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SALC in the News: Kayumba Nyamwasa Refugee Status Case Goes to South African High Court

By 26 Oct 2012Nov 15th, 2017Uncategorized2 min read

Kigali: The South African High Court on Monday next week opens hearing of the case in which two groups are challenging their government’s decision to grant refugee status to exiled ex-Rwanda army chief Lt Gen Kayumba Nyamwasa, RNA reports.

Back in early 2011, the Consortium for Refugees and Migrants Rights in South Africa (CoRMSA) and the Southern Africa Litigation Centre (SALC) asked their government to explain to the South African people how it granted asylum to Gen Kayumba, describing him as a “war criminal”.

“No meaningful response was received and no indication that Nyamwasa’s refugee claim was revisited was given,” say the two groups in a statement released Thursday.

Then in June the 2011, the organizations went to court to force the government to give a “substantive explanation” and calling for Kayumba’s refugee status to be revoked. The refusal to engage with the issues raised in the briefing paper necessitated the initiation of legal proceedings, according to the organizations.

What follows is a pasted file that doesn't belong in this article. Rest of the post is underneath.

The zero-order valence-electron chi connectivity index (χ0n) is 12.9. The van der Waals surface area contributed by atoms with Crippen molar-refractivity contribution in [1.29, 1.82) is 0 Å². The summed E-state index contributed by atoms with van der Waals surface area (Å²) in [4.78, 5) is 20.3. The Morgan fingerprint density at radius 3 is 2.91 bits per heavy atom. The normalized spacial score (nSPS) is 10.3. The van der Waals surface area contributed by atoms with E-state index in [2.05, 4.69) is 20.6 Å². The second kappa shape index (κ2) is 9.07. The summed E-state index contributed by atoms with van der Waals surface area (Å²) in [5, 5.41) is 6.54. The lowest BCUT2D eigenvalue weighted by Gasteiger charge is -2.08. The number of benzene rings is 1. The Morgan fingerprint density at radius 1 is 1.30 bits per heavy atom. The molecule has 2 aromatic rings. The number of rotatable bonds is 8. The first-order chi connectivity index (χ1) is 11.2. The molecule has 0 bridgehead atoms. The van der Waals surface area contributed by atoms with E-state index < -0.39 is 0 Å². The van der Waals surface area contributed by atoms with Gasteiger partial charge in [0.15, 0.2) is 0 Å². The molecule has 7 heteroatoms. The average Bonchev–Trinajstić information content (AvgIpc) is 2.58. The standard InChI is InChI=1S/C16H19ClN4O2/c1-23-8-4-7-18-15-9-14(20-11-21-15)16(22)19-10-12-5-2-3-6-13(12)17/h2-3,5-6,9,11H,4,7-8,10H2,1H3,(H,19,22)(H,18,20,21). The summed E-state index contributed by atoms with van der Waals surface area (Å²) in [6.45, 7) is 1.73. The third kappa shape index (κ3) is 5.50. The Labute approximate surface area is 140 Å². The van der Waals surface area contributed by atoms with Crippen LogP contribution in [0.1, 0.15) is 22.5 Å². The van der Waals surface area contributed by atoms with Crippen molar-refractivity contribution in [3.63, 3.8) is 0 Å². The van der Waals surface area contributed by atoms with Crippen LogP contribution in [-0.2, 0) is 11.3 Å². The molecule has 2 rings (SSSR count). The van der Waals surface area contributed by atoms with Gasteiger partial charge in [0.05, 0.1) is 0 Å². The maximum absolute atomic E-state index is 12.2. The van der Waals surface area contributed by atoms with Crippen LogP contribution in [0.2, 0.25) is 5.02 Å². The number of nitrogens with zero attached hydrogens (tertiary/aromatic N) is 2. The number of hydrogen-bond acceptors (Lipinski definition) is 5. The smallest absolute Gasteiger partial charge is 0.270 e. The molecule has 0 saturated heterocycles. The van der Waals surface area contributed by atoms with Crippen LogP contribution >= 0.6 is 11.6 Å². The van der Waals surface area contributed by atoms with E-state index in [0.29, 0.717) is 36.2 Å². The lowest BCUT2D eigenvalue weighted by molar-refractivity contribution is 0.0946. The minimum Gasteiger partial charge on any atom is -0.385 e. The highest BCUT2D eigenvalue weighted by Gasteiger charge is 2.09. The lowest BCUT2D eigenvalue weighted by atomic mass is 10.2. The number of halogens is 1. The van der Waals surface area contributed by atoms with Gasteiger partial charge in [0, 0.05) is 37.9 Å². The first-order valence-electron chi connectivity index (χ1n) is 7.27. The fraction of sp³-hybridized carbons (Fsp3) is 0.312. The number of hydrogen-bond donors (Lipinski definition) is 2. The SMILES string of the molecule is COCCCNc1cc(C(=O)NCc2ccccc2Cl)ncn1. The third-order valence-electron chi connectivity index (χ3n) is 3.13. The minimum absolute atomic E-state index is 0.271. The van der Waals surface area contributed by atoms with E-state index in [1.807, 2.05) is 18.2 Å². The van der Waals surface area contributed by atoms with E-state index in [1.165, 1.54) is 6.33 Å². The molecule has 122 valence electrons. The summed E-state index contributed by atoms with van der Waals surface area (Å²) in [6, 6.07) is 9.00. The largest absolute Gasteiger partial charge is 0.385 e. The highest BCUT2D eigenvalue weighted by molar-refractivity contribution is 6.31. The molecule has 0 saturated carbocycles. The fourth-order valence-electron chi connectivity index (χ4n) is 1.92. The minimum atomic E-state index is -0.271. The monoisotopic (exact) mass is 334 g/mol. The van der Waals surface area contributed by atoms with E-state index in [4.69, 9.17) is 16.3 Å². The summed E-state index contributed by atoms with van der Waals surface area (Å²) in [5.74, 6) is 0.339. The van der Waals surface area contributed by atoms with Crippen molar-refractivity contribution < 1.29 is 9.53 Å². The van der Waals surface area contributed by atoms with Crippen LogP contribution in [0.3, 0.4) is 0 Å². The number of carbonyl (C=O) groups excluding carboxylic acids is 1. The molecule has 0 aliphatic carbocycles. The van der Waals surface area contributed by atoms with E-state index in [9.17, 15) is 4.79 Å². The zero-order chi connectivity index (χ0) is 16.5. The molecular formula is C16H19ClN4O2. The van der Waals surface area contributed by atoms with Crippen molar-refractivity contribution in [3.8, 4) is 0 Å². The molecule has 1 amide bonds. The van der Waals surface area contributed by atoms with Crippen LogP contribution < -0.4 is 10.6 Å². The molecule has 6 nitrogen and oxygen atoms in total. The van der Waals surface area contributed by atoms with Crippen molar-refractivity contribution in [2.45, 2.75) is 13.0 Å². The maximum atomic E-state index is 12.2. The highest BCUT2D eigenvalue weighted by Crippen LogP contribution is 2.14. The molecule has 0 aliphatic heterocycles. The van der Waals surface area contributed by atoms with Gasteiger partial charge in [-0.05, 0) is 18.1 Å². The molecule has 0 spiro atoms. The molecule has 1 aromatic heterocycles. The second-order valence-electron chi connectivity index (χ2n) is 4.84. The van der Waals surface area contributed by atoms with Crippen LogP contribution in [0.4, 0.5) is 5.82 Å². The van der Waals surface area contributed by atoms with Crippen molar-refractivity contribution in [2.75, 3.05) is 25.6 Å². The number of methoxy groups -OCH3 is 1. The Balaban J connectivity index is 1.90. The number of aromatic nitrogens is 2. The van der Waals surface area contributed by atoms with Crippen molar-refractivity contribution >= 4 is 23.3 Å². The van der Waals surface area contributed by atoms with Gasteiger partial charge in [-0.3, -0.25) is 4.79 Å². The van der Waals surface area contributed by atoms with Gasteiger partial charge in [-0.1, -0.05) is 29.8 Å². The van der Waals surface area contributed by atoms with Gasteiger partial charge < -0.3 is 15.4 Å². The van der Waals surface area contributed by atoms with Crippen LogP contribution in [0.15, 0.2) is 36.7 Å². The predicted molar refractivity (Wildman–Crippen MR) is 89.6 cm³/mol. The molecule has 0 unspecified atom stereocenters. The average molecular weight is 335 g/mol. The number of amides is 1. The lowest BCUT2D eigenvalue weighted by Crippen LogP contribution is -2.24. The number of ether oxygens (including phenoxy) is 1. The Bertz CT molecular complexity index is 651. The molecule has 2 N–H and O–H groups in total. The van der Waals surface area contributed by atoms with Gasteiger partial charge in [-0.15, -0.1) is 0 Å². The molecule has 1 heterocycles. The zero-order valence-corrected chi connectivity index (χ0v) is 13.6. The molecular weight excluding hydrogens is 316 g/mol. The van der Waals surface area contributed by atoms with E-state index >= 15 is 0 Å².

Now the North Gauteng High Court in Pretoria has scheduled the hearing for Monday and Tuesday next week. Judge Mngqibisa-Thusi will be handling the case.

“In terms of South African and international law, people accused of international crimes are not eligible for refugee status,” said Nicole Fritz, Director of SALC. “This decision is not only unlawful but it is offensive to those in genuine need of South Africa’s protection and sends a signal to war criminals the world over that they will find a safe haven here – a haven where they might be actively protected as refugees.”

The South African organisations give a detailed account of the war crimes charges against Gen Kayumba. They say “credible reports implicate” him in the commission of “grave human rights violations” in this region that amount to “crimes against humanity and war crimes”.

In early 2010, when cases of corruption and embezzlement surfaced in Rwanda, Kayumba fled to South Africa. The Government of Rwanda has also pinned him on a spate of fatal grenade attacks around the country that killed several people around February 2010.

In January 2011, Rwanda’s Military Court sentenced Kayumba in absentia, along with his current colleagues in arms Patrick Karegeya, Dr Theogene Rudasingwa and Gerald Gahima.

The South African groups also name the 2008 indictments in which Spanish Judge Fernando Andreu Merelles wants the exiled General-turned politician to answer for various war crimes charges.

“The Spanish indictment maintains Nyamwasa was responsible for the massacre of 2500 refugees and the murder of four Spanish nationals, amongst other serious crimes,” say the organisations in their submission to court, in which 2006 contested indictments by French Judge Jean Louise Bruguiere, is named.


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